The soybean simulation model GLYCIM was found to be a useful tool to assess the effects of planting date and variety on soybean yields in Thailand. Data from a field study in Thailand on soybean growth and yield was used to develop parameters for three Thai soybean varieties and validate the accuracy of the model in estimating yield under different planting dates. The model was run with four years of measured weather data, seven planting dates, three soil types and three soybean cultivars to produce simulated yield results for 504 cultivation and yield scenarios for two key soybean production areas in northern Thailand. The results of the simulation study revealed that delayed planting beyond May 31 decreased soybean yields at all locations. The results also indicated that there is a cultivar, soil type and planting date interaction on yields. These results confirmed the validity of the soybean model GLYCIM as a reliable on-farm decision support tool to optimize planting date and yields under tropical geographical locations. This information is useful for model users for on-farm decision support, scientists, and extension personnel involved in optimizing soybean yields.`
Stem Density Has Minimal Influence on Modeling Potato Growth. In order to develop potato crop models, data from controlled environment chambers, in which potato growth from each planted seed-piece is restricted to a single main-stem, is required. Experiments were conducted to quantify the error(s) involved in assuming single main-stem potato production is equivalent to multiple main-stem conditions. It was found that all potato plants produced the same amount of growth, and had similar developmental rates, independent of the number of stems. This result was primarily due to an ability of potato plants to continue to produce new leaves and branches throughout the growing season. The result confirms that potato models based on controlled environment work are suitable for use by crop consultants and scientists who use this type of data to help farmers more efficiently manage water and fertilizer usage.
Simulation of leaf growth in corn under water stress is improved by better representation of the functional relationship between leaf water potential and leaf growth. Growers need methods to estimate the effects of water stress on corn growth to evaluate different irrigation management practices and their impact on corn yields. An improved functional relationship to estimate leaf growth rate as a function of soil water status in the rooting zone was developed from measured data and incorporated into the corn simulation model MaizSim. These results will help scientists and growers interested in crop modeling and improved irrigation management to more precisely simulate the effect of water stress on corn development and growth.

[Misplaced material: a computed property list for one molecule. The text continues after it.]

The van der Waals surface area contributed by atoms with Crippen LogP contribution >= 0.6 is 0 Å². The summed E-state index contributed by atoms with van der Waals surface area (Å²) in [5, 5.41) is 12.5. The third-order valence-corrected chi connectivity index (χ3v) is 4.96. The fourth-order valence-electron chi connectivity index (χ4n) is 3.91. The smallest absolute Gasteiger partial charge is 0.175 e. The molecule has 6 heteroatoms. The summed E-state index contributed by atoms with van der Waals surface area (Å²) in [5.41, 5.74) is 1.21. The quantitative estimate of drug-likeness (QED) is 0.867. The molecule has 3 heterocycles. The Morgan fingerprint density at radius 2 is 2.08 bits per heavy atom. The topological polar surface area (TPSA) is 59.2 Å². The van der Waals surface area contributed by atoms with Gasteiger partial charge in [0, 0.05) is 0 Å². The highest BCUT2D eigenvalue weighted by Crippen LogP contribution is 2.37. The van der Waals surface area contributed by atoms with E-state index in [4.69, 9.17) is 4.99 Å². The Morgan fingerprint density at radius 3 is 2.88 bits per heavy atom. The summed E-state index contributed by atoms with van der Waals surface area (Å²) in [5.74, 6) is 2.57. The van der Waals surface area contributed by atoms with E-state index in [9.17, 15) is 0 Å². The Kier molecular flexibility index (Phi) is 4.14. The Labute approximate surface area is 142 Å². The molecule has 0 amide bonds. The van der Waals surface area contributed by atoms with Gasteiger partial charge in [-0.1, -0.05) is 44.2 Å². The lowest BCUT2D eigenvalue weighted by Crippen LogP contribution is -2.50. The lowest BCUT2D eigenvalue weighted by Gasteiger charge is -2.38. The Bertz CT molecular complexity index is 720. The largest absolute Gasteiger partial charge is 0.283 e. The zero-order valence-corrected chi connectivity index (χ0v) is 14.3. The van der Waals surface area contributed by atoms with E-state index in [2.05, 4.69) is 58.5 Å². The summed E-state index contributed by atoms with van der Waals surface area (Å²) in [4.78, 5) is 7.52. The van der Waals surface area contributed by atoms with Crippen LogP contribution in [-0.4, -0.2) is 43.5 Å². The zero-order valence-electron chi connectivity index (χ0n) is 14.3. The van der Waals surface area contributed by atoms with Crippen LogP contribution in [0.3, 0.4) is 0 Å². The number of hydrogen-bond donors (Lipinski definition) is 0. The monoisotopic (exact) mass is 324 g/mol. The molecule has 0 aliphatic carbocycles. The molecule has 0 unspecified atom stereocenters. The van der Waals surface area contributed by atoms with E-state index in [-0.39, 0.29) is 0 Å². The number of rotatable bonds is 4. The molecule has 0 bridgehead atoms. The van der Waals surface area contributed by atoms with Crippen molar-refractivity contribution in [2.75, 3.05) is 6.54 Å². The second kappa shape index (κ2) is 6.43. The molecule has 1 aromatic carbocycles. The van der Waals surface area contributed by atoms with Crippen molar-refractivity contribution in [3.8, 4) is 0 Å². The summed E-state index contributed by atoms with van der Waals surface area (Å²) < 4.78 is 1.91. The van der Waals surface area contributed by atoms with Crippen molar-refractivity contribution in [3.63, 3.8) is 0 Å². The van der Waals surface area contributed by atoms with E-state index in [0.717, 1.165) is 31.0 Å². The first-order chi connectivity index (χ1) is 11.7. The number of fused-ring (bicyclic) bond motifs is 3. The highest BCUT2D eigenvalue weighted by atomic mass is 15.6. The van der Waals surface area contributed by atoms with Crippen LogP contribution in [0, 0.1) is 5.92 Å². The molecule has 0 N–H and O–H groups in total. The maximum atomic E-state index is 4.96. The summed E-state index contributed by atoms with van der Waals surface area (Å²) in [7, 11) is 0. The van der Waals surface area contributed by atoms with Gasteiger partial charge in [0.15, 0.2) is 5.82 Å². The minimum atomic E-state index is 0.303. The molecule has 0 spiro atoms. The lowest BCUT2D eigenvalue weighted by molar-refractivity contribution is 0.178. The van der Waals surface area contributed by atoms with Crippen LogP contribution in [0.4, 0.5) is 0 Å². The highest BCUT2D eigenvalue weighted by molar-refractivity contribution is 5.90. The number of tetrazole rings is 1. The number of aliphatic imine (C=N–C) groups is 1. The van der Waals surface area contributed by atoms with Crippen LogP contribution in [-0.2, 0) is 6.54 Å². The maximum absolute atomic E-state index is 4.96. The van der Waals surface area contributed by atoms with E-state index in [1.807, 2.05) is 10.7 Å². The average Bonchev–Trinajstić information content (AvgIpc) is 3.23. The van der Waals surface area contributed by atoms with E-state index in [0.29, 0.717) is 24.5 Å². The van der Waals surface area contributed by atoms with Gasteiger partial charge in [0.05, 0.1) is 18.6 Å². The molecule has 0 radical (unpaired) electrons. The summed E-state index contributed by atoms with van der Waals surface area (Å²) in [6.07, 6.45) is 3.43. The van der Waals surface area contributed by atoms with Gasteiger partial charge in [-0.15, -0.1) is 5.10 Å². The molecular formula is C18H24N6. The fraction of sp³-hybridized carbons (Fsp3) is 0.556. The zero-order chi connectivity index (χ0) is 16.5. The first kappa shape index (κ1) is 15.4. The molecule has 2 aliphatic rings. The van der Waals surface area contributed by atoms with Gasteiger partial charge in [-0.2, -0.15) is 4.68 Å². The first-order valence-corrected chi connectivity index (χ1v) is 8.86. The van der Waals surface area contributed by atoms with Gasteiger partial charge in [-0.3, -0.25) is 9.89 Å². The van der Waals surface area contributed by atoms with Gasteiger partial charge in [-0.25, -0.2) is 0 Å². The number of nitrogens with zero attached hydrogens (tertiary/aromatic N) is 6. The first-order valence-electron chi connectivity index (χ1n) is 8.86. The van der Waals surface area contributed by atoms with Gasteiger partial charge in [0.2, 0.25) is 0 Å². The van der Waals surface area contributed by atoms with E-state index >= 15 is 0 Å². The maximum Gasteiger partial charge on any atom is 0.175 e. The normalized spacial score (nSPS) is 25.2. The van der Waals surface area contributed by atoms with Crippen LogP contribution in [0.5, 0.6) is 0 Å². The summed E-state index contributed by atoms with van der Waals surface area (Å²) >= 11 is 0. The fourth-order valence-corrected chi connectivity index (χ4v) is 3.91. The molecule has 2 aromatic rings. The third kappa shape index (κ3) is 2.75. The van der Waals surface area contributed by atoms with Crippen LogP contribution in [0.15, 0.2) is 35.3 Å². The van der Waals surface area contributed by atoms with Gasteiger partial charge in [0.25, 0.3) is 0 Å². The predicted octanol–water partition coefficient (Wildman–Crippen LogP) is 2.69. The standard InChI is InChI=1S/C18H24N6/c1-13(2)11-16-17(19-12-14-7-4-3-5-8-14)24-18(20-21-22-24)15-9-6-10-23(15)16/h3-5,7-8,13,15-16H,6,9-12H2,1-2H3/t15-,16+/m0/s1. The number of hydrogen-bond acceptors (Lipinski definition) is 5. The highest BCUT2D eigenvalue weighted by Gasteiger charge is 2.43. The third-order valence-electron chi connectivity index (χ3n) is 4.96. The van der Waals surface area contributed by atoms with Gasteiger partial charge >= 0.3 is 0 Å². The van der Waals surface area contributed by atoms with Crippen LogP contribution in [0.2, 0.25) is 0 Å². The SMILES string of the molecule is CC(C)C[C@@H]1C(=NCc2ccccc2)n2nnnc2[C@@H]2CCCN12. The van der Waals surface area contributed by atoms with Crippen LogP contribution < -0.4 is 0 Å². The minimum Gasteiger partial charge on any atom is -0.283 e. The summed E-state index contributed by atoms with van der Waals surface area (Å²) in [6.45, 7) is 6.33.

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Yang, Y., Timlin, D.J., Fleisher, D.H., Kim, S., Quebedeaux, B., Reddy, V. 2009. Simulating Leaf Area of Corn Plants at Contrasting Water Status. Agricultural and Forest Meteorology. 149:1161-1167.
Yang, Y., Ling, P.P., Fleisher, D.H., Timlin, D.J., Reddy, V. 2008. Non-contacting techniques for plant drought stress detection. Transactions of the ASABE. 51(4):1483-1492.
Timlin, D.J., Kouznetsov, M., Fleisher, D.H., Kim, S., Reddy, V. 2008. Simulation of nitrogen demand and uptake in potato using a carbon-assimilation approach. In: Ma, L., Ahuja, L.R., and Bruulsema T., editors. Quantifying Understanding Plant Nitrogen Uptake for Systems Modeling. Boca Raton, FL: CRC Press. p. 219-243.
Anapalli, S.S., Ahuja, L.R., Ma, L., Timlin, D.J., Stockle, C.O., Boote, K.J., Hoogenboom, G. 2008. Current Water Deficit Stress Simulations in Selected Agricultural System Simulation Models. In: Ahuja, L.R., Reddy, V.R., Saseendran, S.A., Yu, Q., editors. Response of Crops to Limited Water: Understanding and Modeling Water Stress Effects on Plant Growth Processes. Madison, WI, American Society of Agronomy, Crop Science Society of America, Soil Science Society of America. p. 1-38.
Yang, Yang, Kim, Soo-H, Timlin, D.J., Fleisher, D.H., Quebedeaux, B., Reddy, V. 2009. Simulating canopy transpiration and photosynthesis of corn plants under contrasting water regimes using a coupled model. Transactions of the ASABE. 52(3):1011-1024.